Employees Feel War's Impact
By Jon Reidel Article published January 25, 2005
Roger Bombardier, Bryan Lumsden and Carol Caldwell-Edmonds are among a dozen or so UVM employees directly affected by America’s military involvement in the Middle East. They are examples of staff members who are about to be deployed, currently serving, or who have loved ones overseas.
Although the Vermont National Guard and the university don’t give out names of employees on military leave, human resources estimates that about a dozen employees are serving in Iraq, Afghanistan and other parts of the Middle East, or will be in the near future. Many of these individuals and their family members have relied on the support of each other to help them deal with their respective situations.
“I think everyone copes with it in different ways,” says Caldwell-Edmonds, an information technology professional in CIT Client Services and an Army veteran whose husband, Major Gary Edmonds, is stationed near Kuwait City. “My husband has been in the regular army for 20 years and is often gone for most of the year, so we’ve done this for a long time. But I don’t know how these people feel who are going off to war for the first time. It’s difficult. We all try to support each other as best we can.”
Bombardier, an information technology professional in CIT client services, has been a member of the Army National Guard for more than eight years and expects to be called up sometime this year. He says the waiting can be difficult, as is the prospect of leaving his new wife.
“People at UVM have heard rumors that I might be going away and have been incredibly supportive,” says Bombardier, a member of 3rd Battalion, 172nd Mountain Infantry Division. “I have an uncle who tells me stories about how he was treated when he came back from Vietnam. But times have changed. People have expressed opposition to the war in Iraq, but have been very supportive of the troops. I can’t tell you how much that means to me.”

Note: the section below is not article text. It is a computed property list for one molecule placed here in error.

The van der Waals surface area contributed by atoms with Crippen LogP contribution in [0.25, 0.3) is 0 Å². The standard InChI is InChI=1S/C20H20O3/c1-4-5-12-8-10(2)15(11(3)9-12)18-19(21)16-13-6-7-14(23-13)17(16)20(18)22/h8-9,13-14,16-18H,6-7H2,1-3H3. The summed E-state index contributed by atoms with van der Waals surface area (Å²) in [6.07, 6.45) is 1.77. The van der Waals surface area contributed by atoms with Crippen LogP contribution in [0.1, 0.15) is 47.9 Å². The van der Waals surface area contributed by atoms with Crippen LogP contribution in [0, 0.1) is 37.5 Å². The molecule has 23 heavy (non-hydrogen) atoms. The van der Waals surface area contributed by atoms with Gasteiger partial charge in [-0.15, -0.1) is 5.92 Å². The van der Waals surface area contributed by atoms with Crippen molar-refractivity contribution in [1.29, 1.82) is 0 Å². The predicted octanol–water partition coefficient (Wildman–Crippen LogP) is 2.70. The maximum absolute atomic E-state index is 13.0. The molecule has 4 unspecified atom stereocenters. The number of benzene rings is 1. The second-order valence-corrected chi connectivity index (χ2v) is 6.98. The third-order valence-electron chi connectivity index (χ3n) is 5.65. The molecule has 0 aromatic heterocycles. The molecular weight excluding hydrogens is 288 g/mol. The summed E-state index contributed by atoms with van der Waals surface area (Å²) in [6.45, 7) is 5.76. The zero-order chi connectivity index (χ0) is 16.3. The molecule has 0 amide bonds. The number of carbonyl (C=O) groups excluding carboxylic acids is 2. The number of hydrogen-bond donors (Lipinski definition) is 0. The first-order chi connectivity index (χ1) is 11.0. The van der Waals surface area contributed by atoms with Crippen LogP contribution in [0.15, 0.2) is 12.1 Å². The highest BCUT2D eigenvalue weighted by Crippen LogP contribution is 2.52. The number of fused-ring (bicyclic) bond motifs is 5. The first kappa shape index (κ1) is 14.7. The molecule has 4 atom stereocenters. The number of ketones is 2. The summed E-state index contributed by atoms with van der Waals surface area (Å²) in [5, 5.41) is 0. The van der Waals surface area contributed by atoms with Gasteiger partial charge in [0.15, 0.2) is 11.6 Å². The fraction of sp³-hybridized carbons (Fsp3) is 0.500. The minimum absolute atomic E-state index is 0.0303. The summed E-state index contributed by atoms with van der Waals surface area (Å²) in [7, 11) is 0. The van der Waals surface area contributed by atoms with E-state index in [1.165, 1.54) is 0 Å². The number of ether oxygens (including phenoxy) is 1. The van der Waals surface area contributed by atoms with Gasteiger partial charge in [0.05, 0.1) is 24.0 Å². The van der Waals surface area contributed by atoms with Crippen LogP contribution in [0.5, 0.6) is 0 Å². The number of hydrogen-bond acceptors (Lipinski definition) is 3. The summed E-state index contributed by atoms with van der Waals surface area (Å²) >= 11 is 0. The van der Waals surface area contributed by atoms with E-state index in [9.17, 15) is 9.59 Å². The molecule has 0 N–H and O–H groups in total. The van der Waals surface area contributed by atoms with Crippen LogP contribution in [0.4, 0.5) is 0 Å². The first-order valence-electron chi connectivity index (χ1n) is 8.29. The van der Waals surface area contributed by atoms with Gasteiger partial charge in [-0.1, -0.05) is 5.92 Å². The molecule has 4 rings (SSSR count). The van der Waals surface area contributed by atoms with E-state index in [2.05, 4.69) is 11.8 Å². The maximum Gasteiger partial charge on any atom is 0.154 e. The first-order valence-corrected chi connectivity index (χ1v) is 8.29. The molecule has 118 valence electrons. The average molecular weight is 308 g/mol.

Some employees are among the 600 soldiers called up in November from the guard's 86th Brigade, the largest call-up of guard members since World War II. Raymond Doner, a supervisor senior mechanic at the HVAC/P shop who has been at the university for more than nine years, and George Patenaude, a medical maintenance electrician and an eight-year staffer, will be gone for 18 months.
In addition to Doner and Patenaude, the physical plant department has endured the yearlong service of Lumsden, who is with the 86th Field Artillery Battalion. Lumsden was awarded the Bronze Star with “V” for Valor in Iraq on Oct. 12, 2004, for heroic or meritorious achievement of service with operations against an opposing armed force. The bronze “V” identifies the award as resulting for an act of combat or valor.
Chris Hunter, a UVM police officer, has been deployed for 18 months. The 2004 graduate of the Vermont Police Academy serves with the 86th brigade and has remained in contact via email with fellow UVM employees. Clifford Adams, a housekeeper with the department of building services, has also been recently deployed.
A number of university medical faculty and staff have also served in the Middle East or will be in the near future. In one example, Dr. Gino Trevisani, assistant professor of surgery, served for nine months in Afghanistan as commander of a 20-person U.S. Army Reserves unit performing hundreds of surgeries to wounded soldiers and civilians along the war-torn Pakistani border of Afghanistan. Rich Weinberg, a nurse anesthetist and clinical instructor, just returned from Iraq.
Staying in touch
The common denominator for all the employees is the difficulty of separation from family and home.
“Some people use their religious faith as their ‘support group,’ going to service every week and bible study once a week,” writes Gary Edmonds, the spouse of UVM employee Caldwell-Edmonds in an e-mail from Kuwait City. “Other people join different types of groups like running clubs or sports teams (softball, flag football, etc). And then there are the people that use their job as their ‘support group.’ People read, play games, or watch movies. Whatever you can do to pass the time until you can get back home.”
Family members back home also use various strategies to cope with the separation. For Caldwell-Edmonds, the purchase of an iBook for Christmas has helped tremendously. The technology allows Carol and her children to see their “virtual dad” in Kuwait City on a computer at their kitchen table. “He can hear our whole morning routine. People are yelling and getting ready for school while Gary is saying hello from Kuwait City. This kind of connection is important for everyone.”
“With the time difference between Kuwait and Vermont, my wife, Carol, is just getting to work when I get home in the afternoon,” Edmonds writes. “Several days a week we spend a few minutes text messaging to keep in contact. On Sundays, I get home from work as Carol and the kids are making breakfast. They set up their iBook near the breakfast table and we talk. Sometimes the kids even set out a glass of milk and a pancake for me. It is a great way for us to stay in contact as a family because everyone can listen and talk.”